Yes, THAT was absolutely the reason.  There was no draft of Juniors or amateurs of any kind back then.  The 6 NHL teams got their players only by signing them to player contract agreements.  So, the teams had to sponsor youth teams to "grow the players in their own systems" , to get a piece of Montreal's and Toronto's pie.  The sponsored Junior level teams were funnels through which team's signee prospects would flow towards the big (professional team).  Winnipeg Metro Area boys like my town's, Andy Bathgate, would start in Juniors at age 16 or 17, playing for The Winnipeg Rangers of The Manitoba Junior Hockey League (which some of that period, was in Canada's Major Junior, Western Junior Hockey League), IF they were exceptionally good.  If not, they would stay in Midget one more year.  If the player played exceptionally well, he would be brought up to The Guelph Biltmores of Canada's highest level Major Junior League, The Ontario Hockey Association, when a replacement was needed, or when he played so well he was thought to improve their team, or he'd play a full year in Winnipeg, and be evaluated for moving up in next season's training camp. 
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JoeC
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« Reply #7 on: September 29, 2020, 01:38:50 PM »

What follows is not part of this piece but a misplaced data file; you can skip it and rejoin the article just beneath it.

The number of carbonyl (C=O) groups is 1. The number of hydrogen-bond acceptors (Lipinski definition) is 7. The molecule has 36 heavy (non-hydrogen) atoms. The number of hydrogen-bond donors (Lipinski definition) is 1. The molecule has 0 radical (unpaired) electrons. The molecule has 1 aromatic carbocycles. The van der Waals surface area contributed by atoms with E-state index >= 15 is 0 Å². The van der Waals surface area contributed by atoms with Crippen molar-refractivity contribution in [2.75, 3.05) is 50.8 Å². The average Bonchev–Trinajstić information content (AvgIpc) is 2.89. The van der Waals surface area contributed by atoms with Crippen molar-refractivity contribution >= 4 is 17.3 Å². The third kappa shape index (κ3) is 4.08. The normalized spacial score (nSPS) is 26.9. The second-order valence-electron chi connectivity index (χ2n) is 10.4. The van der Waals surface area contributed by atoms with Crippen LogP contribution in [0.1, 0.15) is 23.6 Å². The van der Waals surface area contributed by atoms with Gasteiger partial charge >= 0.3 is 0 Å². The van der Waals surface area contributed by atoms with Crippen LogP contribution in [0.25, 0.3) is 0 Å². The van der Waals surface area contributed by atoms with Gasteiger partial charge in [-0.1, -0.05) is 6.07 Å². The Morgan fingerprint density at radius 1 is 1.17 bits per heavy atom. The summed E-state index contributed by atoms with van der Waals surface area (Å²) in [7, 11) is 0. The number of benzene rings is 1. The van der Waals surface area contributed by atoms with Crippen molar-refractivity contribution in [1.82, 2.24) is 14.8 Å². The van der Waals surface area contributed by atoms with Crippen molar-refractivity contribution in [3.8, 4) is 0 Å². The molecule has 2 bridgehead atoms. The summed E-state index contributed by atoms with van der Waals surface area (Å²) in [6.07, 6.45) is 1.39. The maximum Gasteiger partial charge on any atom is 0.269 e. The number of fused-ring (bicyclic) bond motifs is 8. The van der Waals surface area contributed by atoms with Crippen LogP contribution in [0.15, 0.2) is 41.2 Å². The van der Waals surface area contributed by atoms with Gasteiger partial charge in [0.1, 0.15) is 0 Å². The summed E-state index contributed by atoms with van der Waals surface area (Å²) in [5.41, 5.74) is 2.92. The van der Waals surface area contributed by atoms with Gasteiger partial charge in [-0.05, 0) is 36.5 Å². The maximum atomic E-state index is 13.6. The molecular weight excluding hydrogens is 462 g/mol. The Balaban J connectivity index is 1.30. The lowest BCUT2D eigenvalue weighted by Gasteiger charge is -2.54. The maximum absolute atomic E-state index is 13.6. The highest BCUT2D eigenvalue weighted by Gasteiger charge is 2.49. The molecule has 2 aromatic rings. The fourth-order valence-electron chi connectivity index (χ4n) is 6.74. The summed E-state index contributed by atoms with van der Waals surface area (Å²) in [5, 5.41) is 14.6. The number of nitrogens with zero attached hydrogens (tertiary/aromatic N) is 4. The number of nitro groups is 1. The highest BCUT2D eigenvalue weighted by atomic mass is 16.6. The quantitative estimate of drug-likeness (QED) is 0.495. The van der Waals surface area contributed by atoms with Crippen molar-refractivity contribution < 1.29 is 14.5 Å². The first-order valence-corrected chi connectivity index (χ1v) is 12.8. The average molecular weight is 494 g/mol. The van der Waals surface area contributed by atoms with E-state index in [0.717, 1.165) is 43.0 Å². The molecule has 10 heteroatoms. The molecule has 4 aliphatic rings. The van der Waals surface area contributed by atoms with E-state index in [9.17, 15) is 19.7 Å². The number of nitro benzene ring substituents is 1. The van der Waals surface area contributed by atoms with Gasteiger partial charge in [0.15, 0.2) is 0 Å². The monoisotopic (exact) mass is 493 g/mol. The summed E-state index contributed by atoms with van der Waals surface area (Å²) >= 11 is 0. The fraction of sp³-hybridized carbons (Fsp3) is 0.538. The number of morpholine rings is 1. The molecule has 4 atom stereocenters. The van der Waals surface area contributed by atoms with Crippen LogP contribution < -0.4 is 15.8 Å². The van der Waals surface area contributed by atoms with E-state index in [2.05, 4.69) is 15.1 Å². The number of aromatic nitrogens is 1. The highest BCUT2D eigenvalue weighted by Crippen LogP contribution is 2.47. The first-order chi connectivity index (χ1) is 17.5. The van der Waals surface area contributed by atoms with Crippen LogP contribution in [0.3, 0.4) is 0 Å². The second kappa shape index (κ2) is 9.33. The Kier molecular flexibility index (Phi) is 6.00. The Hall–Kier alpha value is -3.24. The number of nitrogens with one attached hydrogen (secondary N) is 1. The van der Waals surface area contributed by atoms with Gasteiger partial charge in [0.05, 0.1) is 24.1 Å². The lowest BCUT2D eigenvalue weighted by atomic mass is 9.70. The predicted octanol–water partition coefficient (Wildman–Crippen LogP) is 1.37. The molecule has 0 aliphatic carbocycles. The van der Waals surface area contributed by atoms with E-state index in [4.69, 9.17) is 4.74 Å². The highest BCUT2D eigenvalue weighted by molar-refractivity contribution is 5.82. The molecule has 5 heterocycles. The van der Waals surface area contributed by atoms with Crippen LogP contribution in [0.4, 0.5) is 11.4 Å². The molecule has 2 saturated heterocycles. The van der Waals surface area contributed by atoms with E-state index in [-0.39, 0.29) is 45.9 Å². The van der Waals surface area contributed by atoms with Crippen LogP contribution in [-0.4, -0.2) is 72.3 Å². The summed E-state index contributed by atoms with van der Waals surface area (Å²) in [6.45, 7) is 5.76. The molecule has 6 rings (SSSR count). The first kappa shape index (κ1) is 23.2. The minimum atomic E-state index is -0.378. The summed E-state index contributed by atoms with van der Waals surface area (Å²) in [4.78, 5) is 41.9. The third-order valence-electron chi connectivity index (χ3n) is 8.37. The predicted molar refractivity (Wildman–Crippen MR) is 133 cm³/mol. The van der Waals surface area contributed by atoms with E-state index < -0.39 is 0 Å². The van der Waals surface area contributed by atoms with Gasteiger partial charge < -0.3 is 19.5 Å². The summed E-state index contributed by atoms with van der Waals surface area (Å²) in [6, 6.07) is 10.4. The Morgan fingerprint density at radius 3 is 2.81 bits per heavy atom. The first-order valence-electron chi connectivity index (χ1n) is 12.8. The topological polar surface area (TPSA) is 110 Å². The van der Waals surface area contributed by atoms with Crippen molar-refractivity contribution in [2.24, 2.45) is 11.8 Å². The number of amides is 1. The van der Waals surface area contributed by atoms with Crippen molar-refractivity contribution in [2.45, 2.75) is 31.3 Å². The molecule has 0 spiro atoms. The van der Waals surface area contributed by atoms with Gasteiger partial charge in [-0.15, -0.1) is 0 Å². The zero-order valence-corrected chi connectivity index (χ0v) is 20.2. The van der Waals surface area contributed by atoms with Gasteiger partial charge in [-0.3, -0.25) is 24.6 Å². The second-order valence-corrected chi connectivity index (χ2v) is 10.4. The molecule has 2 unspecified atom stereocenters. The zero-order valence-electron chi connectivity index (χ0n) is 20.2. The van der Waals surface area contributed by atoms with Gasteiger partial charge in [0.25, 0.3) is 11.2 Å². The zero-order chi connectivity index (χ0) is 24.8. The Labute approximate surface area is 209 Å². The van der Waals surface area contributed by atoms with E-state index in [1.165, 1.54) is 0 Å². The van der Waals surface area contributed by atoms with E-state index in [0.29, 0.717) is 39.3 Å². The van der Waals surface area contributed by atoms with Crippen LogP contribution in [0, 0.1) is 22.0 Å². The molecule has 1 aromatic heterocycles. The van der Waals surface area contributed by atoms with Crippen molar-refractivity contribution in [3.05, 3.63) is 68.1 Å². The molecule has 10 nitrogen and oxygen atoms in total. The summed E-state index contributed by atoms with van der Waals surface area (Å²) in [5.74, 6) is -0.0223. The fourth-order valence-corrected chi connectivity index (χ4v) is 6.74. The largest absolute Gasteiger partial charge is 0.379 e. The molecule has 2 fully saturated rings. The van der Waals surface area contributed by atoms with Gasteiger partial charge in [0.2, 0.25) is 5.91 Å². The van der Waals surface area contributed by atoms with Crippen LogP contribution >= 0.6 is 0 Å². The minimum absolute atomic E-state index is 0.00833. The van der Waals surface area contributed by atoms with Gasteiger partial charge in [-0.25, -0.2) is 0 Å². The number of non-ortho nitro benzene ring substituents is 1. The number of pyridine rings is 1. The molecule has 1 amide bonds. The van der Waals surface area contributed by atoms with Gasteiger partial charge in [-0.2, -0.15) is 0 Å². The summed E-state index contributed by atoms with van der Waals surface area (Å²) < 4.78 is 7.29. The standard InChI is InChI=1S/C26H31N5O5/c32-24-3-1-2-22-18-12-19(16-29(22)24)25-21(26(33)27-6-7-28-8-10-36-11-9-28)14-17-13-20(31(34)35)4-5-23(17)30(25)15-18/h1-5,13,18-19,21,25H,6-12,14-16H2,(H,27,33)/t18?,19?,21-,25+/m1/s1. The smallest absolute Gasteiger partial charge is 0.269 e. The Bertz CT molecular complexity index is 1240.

Good stuff, Robb. You were there!

I wonder how the NYR got Camille Henry away from Montreal? He was a big goal scorer with the Quebec Citadelles in the QJHL (52 goals at age 18, followed by 46 when he was 20). He led the QJHL in scoring at age 19 with 114 points. I'm guessing maybe it was his small size at only 5'7, 150? Sad ending as he seems to have drank himself to death (complicated by diabetes) at age 64.

I recall Camille and Andy Hebenton winning the Lady Byng back to back during those late 1950s years. That was the Rangers problem, too many "gentlemen."

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Robb_K
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« Reply #8 on: September 29, 2020, 07:08:03 PM »

Good stuff, Robb. You were there!

I wonder how the NYR got Camille Henry away from Montreal? He was a big goal scorer with the Quebec Citadelles in the QJHL (52 goals at age 18, followed by 46 when he was 20). He led the QJHL in scoring at age 19 with 114 points. I'm guessing maybe it was his small size at only 5'7, 150? Sad ending as he seems to have drank himself to death (complicated by diabetes) at age 64.